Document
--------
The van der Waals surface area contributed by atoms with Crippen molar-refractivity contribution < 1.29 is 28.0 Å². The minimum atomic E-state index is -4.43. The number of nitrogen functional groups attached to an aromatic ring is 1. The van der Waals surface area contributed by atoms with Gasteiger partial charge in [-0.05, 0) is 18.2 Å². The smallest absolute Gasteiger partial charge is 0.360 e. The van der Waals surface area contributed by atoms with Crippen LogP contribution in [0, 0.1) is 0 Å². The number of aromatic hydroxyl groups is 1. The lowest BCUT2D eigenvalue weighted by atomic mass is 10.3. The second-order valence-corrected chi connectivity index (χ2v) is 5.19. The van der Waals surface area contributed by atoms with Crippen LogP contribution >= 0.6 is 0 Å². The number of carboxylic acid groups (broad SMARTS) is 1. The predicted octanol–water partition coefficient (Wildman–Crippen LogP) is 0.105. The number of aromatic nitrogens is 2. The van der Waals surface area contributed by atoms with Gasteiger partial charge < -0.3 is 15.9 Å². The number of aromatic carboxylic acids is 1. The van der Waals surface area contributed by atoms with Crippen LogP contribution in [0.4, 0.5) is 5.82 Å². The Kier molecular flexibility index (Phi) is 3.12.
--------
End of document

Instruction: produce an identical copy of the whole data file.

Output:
The van der Waals surface area contributed by atoms with Crippen molar-refractivity contribution < 1.29 is 28.0 Å². The minimum atomic E-state index is -4.43. The number of nitrogen functional groups attached to an aromatic ring is 1. The van der Waals surface area contributed by atoms with Gasteiger partial charge in [-0.05, 0) is 18.2 Å². The smallest absolute Gasteiger partial charge is 0.360 e. The van der Waals surface area contributed by atoms with Crippen LogP contribution in [0, 0.1) is 0 Å². The number of aromatic hydroxyl groups is 1. The lowest BCUT2D eigenvalue weighted by atomic mass is 10.3. The second-order valence-corrected chi connectivity index (χ2v) is 5.19. The van der Waals surface area contributed by atoms with Crippen LogP contribution >= 0.6 is 0 Å². The number of carboxylic acid groups (broad SMARTS) is 1. The predicted octanol–water partition coefficient (Wildman–Crippen LogP) is 0.105. The number of aromatic nitrogens is 2. The van der Waals surface area contributed by atoms with Gasteiger partial charge < -0.3 is 15.9 Å². The number of aromatic carboxylic acids is 1. The van der Waals surface area contributed by atoms with Crippen LogP contribution in [0.4, 0.5) is 5.82 Å². The Kier molecular flexibility index (Phi) is 3.12.